What Memorial Day means to me

Brandon Piestewa with his mother when he was young.

*Editor’s Note: The “Views from NAU” blog series highlights the thoughts of different people affiliated with NAU, including faculty members sharing opinions or research in their areas of expertise. The views expressed reflect the authors’ own personal perspectives.

By Brandon Piestewa

Academic program coordinator, Veteran and Military Services

Piestewa is a coordinator in NAU’s Veteran and Military Services (VMS) and is a member of the Hopi and Navajo tribes as well as having Mexican ancestry. His mother, Lori Piestewa, was in the Army and was one of the first to go into Iraq in 2003.

Shí éí Brandon Piestewa yinishyé

Nakaii nishłį́
Naaneesht’ézhí Tachii’nii bashishchiin Shash dashicheii
Tábąąhí dashinalí

Hi, my name is Brandon Piestewa. My mother is from the Mexican clan. My father is born of the charcoal streak red running into the water people. My maternal father is Bear clan. And my paternal father is edge water people.

While some may perceive this day as a holiday, offering a break from work or school, I as a military dependent perceive Memorial Day not just as a holiday but also as a deeply personal day of remembrance and respect for those who have made the ultimate sacrifice. From my personal perspective, I experience it as missing parental involvement during crucial life milestones, such as sporting events or graduation ceremonies. The Iraq War tragically claimed the lives of approximately 4,500 U.S. troops, leaving over 3,000 children bereft of a parent. Consequently, many of us have experienced a loss in some shape or form.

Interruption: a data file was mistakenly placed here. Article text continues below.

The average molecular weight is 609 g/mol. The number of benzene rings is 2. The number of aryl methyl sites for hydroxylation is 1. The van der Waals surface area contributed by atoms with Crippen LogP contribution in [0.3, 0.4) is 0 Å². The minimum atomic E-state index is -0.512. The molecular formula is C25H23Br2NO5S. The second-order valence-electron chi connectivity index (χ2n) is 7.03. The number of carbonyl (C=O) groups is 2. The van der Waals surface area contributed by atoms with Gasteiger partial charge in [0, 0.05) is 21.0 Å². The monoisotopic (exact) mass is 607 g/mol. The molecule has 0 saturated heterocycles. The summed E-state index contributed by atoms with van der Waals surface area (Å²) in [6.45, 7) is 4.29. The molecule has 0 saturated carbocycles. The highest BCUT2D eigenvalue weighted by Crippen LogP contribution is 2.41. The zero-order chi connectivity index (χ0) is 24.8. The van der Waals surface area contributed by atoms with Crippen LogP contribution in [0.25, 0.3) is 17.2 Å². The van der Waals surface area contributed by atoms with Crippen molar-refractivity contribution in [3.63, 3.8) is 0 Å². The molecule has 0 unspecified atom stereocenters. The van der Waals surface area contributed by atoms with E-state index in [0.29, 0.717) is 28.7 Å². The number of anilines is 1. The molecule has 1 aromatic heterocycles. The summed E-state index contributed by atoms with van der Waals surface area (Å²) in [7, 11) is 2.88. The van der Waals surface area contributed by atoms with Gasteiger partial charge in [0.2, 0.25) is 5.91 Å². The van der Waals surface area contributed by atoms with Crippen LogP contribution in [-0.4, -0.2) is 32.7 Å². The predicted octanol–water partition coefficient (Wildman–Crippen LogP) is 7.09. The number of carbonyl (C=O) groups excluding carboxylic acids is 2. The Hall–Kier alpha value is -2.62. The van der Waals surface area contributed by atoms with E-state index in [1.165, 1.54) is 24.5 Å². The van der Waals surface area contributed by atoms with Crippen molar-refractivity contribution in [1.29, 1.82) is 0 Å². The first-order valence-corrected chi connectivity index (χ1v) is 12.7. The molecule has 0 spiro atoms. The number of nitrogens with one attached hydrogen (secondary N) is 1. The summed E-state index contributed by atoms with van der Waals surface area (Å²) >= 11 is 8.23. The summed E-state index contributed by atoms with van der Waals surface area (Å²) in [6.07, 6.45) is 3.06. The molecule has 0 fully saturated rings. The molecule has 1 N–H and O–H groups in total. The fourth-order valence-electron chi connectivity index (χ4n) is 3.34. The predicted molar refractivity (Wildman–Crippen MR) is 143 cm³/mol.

I became deeply entrenched in the military-connected community at a young age due to the sacrifice my mother made while serving. The 507th Maintenance Company, a unit of the United States Army, was among the initial forces deployed in Operation Iraqi Freedom in 2003. They encountered an ambush during the Battle of Nasiriyah, resulting in casualties and prisoners of war, including 11 soldiers killed and seven taken captive. Notably, one of the prisoners was my mother.  

Learn more about Lori Piestewa.

This profound event altered the course of my life, leading me to embrace a lifestyle intertwined with military experiences. It caused me to grow up faster than most kids and learn that life is not fair when it comes to the freedom we have in our country. Our family was recognized for her sacrifice, but despite the nationwide recognition, navigating the aftermath proved challenging. Attending numerous recognition events served as a constant reminder of the tragic loss I endured, and that didn’t seem fair.  

With maturity, I realized the global impact my mother’s sacrifice made on the country and on Native American communities, to which my mother belonged. As a result, I understood my role, which involved preserving my mother’s legacy. My purpose became clear: to honor her memory by raising awareness of her sacrifice and those of other service members who have been in the same situation. Through sharing my experiences of coping with loss, depression, trauma and longing, I aim to offer support and guidance to those navigating similar journeys and advocating for military-dependent children facing similar challenges. 

As we approach the upcoming long weekend, it’s essential to pause our busy schedules and dedicate a moment to solemn reflection. Let us honor the sacrifices made by our service members by sharing with friends or loved ones stories of those who bravely served. By recounting their valorous deeds, we ensure their memory endures, forever etched in our collective consciousness. Let us pledge to preserve their legacy, acknowledging the heroic contributions that have safeguarded our cherished freedoms.  

NAU Communications